“I felt at half that unless we got something done offensively that we were going to have trouble holding them,” Osborne said.

“They weren’t going to turn it over all day.”

He was right. OU struck early in the third quarter.

On the third play of the half, Taylor’s pass deflected off wingback Dana Brinson and OU defensive back Derrick White into safety Rickey Dixon’s hands. Dixon ran it back 24 yards to the NU 13.

Two plays later, halfback Anthony Stafford scored on an 11-yard run. Lashar’s extra point made it 7-7 with 12:48 left in the quarter.

Osborne ‘Disappointed’

Three possessions later, Collins broke his 65-yard run down the west sideline, with little-used fullback John Green providing the key block. Lashar’s point made it 14-7 with 1:39 left in the third quarter.

Lashar added a 27-yard field goal with 7:40 left in the game to clinch the victory. OU could have doubled its margin in the closing minutes, but Collins lost a fumble at the NU 5 and Lashar missed a 35-yard field goal.

“I was really disappointed in the way we moved the ball,” Osborne said. “We put the defense on the field too many times.

“Defensively, we generally played pretty well until we got worn down.”

Taylor struggled on offense. He rushed for 54 yards in 18 carries and completed 6 of 18 passes for 58 yards with three interceptions, two of which were tipped.

Taylor ‘Not Worried’

Osborne said Taylor didn’t pressure himself to back up pregame predictions of a Nebraska victory.

“Steve felt confident before the game that he could play well,” Osborne said. “He didn’t seem to be worried about all the talk.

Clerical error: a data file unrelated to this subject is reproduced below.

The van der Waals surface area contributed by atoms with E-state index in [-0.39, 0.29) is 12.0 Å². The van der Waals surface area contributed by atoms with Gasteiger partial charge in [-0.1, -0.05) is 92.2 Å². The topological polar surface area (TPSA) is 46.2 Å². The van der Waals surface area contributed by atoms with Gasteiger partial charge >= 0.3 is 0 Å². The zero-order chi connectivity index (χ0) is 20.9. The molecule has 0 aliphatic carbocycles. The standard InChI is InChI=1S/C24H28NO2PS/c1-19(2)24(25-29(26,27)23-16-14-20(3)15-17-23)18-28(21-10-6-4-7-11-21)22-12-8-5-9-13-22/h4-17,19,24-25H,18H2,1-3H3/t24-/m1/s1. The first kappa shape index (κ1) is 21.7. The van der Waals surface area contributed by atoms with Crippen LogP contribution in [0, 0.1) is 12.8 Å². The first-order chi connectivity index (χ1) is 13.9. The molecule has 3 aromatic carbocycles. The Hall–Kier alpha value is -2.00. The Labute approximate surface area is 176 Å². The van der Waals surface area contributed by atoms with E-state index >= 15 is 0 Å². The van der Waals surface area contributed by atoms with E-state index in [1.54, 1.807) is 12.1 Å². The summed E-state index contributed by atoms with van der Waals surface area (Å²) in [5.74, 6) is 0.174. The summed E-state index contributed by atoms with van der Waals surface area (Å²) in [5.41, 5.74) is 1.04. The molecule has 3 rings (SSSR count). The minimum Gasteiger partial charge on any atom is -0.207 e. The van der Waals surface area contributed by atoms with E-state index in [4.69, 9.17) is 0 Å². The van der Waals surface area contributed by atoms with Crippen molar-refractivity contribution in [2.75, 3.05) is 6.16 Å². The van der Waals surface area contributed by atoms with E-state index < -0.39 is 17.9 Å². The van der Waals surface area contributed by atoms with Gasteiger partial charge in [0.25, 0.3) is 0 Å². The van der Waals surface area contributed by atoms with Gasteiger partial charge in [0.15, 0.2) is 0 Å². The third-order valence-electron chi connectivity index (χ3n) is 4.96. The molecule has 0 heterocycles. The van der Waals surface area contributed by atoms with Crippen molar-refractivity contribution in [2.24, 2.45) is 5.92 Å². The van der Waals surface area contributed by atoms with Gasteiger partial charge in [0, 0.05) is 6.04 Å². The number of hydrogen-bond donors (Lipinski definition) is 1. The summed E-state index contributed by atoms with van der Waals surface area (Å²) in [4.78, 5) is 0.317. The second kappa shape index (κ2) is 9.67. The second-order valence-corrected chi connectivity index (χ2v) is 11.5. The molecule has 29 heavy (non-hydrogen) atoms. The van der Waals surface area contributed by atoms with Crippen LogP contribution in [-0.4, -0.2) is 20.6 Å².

“He did all right. But when you go against a good defense and you’re not controlling the line of scrimmage, it’s very difficult to play quarterback. We had too many third-and-eights and second-and-nines.”

Osborne said he’s ready to accept his share of the blame.

“I guess I’ve got to look at myself as a coach,” he said.

“Apparently, I didn’t get them that well prepared to play.

“I thought we were ready. I thought we had a good scheme offensively and defensively. But apparently it wasn’t good enough.”

The question now is what scheme Nebraska can come up with to bounce back in time to play Colorado.

“We gambled when we took the open date last week,” Osborne said.

“We felt that would help us and we hoped we would be able to win this game and then beat Colorado. Now, it’s a question of how we react.

“We’ll be ready and I’ll feel good about our chances to win. But we’re going to have to play a lot better than we did today. We’ll have to really crank it up. And I am a little concerned.”


More coverage

World-Herald post-game coverage (PDF)

Game stats

Opp NU
Penalties-Yards 5-47
Rush yards 419 177
Rush attempts 70 41
Yards per carry 6.0 4.3
Pass yards 25 58
Comp.-Att.-Int. 2-9-1 6-18-3
Yards/Att. 2.8 3.2
Yards/Comp. 12.5 9.7
Fumbles 3 0

Series history

Nebraska is 38-45 all-time against Oklahoma.

See all games »

1987 season (10-2)

Utah State Sept. 5
UCLA Sept. 12
Arizona State Sept. 26
South Carolina Oct. 3
Kansas Oct. 10
Oklahoma State Oct. 17
Kansas State Oct. 24
Missouri Oct. 31
Iowa State Nov. 7
Oklahoma Nov. 21
Colorado Nov. 28
Florida State Jan. 1

This day in history

Nebraska has played 13 games on Nov. 21. See them all »